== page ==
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Excellence at Marwood

By: George Keremedjiev

Saturday, December 01, 2007
 

The MASC was in front of me and it was marvelous. MASC stands for the Marwood analog sensing cart. Composed of four basic components—a cart on wheels, a computer, a touch screen and an easily interchangeable set of fixtures—the MASC is a self-contained mobile part-dimensioning station meant to be used by a press operator for gathering critical dimensions on stamped parts. It is, without reservation, among the highest levels of press-operator automated part-quality fixturing that I have ever encountered.


An operator at Marwood places a stamped part in the MASC fixture.

Prior to its implementation, the press operator would check the part with a simple go/no-go fixture, relying on his ability to properly mount the part on the fixture and interpret the best fit with probing blocks. The procedure was slow, taking about 2 min. for a test to be conducted. The sampling rate was spaced at 15 to 20 min. apart and, being a go/no-go gauge, there were no dimensional readings. If the part dimensions fluctuated but were still within the specifications, the toolroom had no inkling that characteristics were changing in the die or strip. With the MASC, the toolroom and anyone else on the network will be aware and make the necessary provisions and corrections on a proactive vs. reactive mode.

The MASC takes about 20 sec. to do its job. As you can see in the photograph, the operator simply places the stamped part by hand, and without a need for precision, on the fixture and its large locating pin. Next the large button on the touch screen is pressed and the part is clamped with air cylinders into its precise measurement position, followed by the display of the dimensions on the same screen (see the photo on the next page). It’s that simple.

 
 The MASC touch screen displays part dimensions.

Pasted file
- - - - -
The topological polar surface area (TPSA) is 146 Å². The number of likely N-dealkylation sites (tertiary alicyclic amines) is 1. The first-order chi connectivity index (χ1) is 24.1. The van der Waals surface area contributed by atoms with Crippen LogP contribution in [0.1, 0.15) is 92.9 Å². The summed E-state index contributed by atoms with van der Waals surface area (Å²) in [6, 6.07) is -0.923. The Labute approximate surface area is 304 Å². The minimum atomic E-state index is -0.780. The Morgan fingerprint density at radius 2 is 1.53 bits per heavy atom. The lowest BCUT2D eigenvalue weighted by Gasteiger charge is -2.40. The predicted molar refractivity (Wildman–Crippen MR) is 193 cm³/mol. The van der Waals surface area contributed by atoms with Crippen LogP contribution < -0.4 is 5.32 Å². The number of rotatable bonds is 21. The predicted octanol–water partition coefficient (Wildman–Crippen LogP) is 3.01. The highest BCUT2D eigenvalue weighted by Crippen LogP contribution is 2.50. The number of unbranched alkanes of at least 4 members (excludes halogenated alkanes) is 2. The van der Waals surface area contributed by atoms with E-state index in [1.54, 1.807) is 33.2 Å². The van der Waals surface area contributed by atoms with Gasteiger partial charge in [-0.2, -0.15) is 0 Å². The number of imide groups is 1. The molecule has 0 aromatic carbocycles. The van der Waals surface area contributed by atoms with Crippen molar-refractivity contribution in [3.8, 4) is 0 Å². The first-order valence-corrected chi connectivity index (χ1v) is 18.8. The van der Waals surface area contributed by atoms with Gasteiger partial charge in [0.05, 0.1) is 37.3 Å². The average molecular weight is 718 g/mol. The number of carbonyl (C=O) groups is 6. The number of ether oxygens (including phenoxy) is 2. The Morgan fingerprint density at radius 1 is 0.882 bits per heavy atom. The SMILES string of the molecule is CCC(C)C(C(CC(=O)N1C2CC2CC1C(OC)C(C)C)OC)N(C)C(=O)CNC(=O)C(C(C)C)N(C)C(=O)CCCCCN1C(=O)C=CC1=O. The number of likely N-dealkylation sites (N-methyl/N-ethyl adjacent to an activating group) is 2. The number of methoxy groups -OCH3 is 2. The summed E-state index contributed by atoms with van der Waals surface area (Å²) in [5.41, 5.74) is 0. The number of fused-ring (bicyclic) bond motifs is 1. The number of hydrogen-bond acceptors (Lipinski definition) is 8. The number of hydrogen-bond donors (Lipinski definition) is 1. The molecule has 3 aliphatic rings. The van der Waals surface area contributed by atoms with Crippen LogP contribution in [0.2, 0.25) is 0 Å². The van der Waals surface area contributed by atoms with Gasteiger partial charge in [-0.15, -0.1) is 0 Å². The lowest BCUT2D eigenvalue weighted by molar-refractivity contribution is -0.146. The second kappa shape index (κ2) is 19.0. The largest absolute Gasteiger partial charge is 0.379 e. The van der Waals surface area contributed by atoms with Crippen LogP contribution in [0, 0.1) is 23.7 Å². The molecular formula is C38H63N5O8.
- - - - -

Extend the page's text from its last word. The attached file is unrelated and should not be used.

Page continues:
The MASC can be wheeled anywhere near the press that is making the part, making it extremely easy to find space for it while affording ease of use and convenience for the operator. It automatically logs the dimensions and is designed to easily network with the company’s servers for the distribution and storage of the gathered data.

The MASC was designed and built by Jake Fehr, sensor applications specialist, and Shawn Schaefer, controls technician, at Marwood Metal Fabrication Limited in Tillsonburg, Ontario, Canada. In describing the MASC, Fehr, stated that it “will give four measuring points that not only give an indication of the part quality, but the wear of the tooling as well, showing the toolmakers where they need to make their adjustments.” Schaefer, with the typical reserve of a focused and brilliant programmer, further elaborated by highlighting the personal computer-based software package that is at the heart of the system, “the versatility of Labview offers great programming and creativity opportunities, something that I find very challenging and rewarding, especially when I see the final product.”

 

Upper management at Marwood, including Chris Wood, president and cofounder, have been supporters of the program and gave their full commitment in terms of money and time for Fehr and Schaefer to pursue this technology. This is their first phase. Once the company has had numerous shop-floor experiences with the MASC and its multiple but easily interchangeable set of fixtures, the next phase for the company would be the implementation of in-die sensors for part-quality measurements. The third and final phase would advance the company into the application of motors within the dies to make automated adjustments on the tooling, as needed—to compensate for material and process fluctuations.

Of course, in order to liberate the members of the sensor laboratory to pursue such projects, the toolroom and tool engineering departments at Marwood have offered their support and dedication to the die-protection phase of the program. Without a solid die-protection program in place first, part measurement with analog sensors is but a dream. All in all, Marwood is a company that is not shy about tackling challenging automation projects with gusto and optimism—two traits important in our current and highly competitive economic times. MF

 


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